Tillering also enables the plant to adapt to different conditions. Few tillers develop when moisture, nutrition, and other conditions are poor, whereas numerous tillers form when conditions are favorable. Having more tillers leads to increased yield potential. The recommended seeding date represents a goal for seeding completion. As farm size and the number of acres increase for individual farmers, so does the length of time needed to complete seeding. The goal should be to have all the wheat planted by the ideal date. Plan your field order for planting accordingly. For example, plant higher elevation fields and those containing sandy soil first and leave lower fields and those with higher clay content until last.
Recommended Planting Dates
Several factors were considered when developing the recommended seeding dates (Figure 1). In the Panhandle, the dates depend on elevation. Producers can determine the ideal date for each field by knowing the elevation. Using a starting point of September 10 for 4,000 feet, one day should be added for each 100-foot decrease and subtracted for each 100-foot increase in elevation. For the rest of the state, September 25 or later seeding dates are recommended to avoid Hessian fly infestation.
The map (Figure 1) is a guide rather than an absolute deadline. Each producer should make changes to ensure the planting dates fit the conditions of his or her farm.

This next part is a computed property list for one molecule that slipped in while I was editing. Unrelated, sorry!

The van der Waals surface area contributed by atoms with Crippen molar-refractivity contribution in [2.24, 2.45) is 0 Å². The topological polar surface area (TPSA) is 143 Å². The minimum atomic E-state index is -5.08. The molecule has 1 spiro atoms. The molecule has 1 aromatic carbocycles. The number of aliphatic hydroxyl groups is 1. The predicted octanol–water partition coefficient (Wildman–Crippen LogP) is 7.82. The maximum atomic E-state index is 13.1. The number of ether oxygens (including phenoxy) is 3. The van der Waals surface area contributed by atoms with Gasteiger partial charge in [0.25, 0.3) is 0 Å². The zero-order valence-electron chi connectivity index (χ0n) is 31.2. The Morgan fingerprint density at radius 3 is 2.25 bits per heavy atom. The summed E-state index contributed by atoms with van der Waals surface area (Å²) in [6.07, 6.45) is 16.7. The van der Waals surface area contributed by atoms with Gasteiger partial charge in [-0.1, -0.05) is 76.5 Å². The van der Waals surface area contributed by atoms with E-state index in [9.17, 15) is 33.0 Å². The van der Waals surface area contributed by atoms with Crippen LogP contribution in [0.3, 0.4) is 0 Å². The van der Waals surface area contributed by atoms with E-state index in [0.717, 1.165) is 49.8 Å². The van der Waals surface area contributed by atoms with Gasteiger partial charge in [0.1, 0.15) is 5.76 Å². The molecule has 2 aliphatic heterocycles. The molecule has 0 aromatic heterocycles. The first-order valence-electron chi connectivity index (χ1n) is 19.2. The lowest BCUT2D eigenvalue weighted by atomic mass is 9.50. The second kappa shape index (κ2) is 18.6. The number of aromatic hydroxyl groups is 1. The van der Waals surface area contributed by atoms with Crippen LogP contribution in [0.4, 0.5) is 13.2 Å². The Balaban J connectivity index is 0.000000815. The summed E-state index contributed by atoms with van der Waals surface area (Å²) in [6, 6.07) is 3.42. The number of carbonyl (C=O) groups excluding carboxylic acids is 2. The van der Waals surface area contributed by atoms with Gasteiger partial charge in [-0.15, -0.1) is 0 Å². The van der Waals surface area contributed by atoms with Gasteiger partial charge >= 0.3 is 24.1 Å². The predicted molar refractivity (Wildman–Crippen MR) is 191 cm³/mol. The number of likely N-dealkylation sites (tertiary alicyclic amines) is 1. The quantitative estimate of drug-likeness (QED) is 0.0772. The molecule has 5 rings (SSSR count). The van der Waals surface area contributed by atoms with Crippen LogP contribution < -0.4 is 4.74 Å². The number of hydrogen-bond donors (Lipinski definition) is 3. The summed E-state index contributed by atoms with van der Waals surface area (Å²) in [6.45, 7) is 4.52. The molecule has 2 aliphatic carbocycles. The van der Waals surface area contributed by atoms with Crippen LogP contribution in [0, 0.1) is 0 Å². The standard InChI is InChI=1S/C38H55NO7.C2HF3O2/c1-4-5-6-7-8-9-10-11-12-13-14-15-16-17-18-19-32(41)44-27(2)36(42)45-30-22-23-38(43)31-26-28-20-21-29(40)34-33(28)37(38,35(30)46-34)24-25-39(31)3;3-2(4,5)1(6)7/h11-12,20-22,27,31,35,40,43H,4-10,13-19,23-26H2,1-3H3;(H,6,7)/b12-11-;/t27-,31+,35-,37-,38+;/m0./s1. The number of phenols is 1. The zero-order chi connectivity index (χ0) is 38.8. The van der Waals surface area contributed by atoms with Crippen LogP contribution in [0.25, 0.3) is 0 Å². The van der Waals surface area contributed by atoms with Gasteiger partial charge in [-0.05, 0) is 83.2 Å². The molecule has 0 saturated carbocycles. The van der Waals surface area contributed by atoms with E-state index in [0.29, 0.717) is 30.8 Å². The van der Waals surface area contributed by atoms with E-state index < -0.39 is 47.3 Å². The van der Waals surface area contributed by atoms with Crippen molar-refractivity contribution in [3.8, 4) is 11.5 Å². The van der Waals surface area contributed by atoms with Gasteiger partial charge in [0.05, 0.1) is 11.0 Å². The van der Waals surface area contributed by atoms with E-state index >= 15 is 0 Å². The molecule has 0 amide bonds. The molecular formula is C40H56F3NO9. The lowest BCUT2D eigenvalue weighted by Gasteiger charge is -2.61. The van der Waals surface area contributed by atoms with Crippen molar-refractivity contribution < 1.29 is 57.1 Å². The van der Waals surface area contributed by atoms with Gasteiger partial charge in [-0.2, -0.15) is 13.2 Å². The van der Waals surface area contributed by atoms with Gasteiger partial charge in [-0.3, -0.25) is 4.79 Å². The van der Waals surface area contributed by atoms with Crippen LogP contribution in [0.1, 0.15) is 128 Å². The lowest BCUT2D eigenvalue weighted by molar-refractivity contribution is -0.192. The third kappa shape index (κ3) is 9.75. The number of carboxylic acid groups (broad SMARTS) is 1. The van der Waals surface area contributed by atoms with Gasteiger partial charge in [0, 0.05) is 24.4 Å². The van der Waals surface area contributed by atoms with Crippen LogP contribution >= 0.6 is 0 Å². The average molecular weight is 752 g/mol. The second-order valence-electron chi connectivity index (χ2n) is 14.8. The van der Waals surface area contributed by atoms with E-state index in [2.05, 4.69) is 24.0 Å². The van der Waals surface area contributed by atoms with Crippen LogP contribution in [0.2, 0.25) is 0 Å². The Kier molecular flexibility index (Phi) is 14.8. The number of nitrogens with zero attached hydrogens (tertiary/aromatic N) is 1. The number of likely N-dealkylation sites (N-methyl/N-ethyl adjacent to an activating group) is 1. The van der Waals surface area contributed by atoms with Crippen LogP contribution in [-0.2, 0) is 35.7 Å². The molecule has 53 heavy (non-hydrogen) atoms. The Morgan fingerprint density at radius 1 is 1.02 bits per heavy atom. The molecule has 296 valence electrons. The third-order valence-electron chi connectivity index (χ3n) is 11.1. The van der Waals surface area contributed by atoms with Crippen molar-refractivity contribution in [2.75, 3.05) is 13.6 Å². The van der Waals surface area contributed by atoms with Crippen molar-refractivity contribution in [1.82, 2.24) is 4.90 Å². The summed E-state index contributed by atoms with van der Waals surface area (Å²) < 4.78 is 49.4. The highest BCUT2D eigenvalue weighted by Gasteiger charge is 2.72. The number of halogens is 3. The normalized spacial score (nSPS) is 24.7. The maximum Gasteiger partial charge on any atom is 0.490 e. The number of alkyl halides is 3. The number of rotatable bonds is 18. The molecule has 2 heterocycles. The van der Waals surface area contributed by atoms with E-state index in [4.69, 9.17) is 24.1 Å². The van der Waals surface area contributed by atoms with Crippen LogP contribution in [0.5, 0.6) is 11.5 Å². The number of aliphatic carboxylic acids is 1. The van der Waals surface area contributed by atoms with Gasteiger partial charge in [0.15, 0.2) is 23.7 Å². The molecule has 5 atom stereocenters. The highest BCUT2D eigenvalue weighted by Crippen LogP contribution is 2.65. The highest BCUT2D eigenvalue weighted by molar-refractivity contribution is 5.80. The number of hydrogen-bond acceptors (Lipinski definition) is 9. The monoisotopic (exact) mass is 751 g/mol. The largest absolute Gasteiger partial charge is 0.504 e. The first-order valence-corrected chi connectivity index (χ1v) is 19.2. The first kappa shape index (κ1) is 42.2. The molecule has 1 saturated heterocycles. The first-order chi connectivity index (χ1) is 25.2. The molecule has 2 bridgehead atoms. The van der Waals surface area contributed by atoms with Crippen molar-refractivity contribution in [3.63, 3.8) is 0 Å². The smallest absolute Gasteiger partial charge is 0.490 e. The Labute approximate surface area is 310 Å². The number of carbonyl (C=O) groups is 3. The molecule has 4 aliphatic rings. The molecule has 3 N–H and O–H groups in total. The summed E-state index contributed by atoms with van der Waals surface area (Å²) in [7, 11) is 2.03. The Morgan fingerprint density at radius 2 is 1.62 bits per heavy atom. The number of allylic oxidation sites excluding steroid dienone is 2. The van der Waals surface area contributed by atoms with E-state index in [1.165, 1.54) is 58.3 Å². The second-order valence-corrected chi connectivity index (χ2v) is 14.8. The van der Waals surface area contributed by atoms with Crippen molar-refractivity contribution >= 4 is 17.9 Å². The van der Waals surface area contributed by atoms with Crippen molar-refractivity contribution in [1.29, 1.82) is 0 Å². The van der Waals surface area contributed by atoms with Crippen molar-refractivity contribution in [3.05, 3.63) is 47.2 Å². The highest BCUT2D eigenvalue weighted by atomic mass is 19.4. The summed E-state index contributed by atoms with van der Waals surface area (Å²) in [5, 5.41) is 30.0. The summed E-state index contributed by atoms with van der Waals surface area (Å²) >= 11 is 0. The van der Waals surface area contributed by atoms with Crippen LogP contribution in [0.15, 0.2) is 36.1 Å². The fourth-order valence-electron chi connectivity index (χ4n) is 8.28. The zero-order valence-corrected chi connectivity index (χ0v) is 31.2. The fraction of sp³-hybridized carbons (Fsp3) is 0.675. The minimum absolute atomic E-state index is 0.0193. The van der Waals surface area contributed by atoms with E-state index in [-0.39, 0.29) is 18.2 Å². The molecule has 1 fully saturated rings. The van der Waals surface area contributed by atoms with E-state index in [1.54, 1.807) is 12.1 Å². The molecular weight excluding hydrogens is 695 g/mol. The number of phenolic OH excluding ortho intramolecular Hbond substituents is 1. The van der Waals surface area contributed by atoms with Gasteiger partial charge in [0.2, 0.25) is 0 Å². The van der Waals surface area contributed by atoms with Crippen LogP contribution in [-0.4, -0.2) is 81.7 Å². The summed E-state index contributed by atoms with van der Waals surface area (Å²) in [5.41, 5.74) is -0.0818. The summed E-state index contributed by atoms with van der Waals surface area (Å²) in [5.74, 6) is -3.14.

How Planting Date Affects Fertilizer Use
If the seeding date is delayed or growing conditions prevent or delay root growth to the dual placement fertilizer band, seed fertilizer placement is the preferred application method. Poor root growth for whatever reason limits root-fertilizer contact and tillering, which affects yield.
How Planting Date Affects Disease Problems
Delayed planting dates also may be due to a need to avoid wheat streak mosaic virus, Russian wheat aphid, crown and root rot, and too much fall growth. Excessive fall growth causes excessive moisture use and stress. There are several other reasons for planting early. One is to get adequate ground cover to avoid erosion from wind and water. Another is to get adequate plant growth to assure winter hardiness. A third reason is to quicken maturity the following summer and avoid excessive heat stress.
Research Shows Effect of Wheat Planting Date on Yield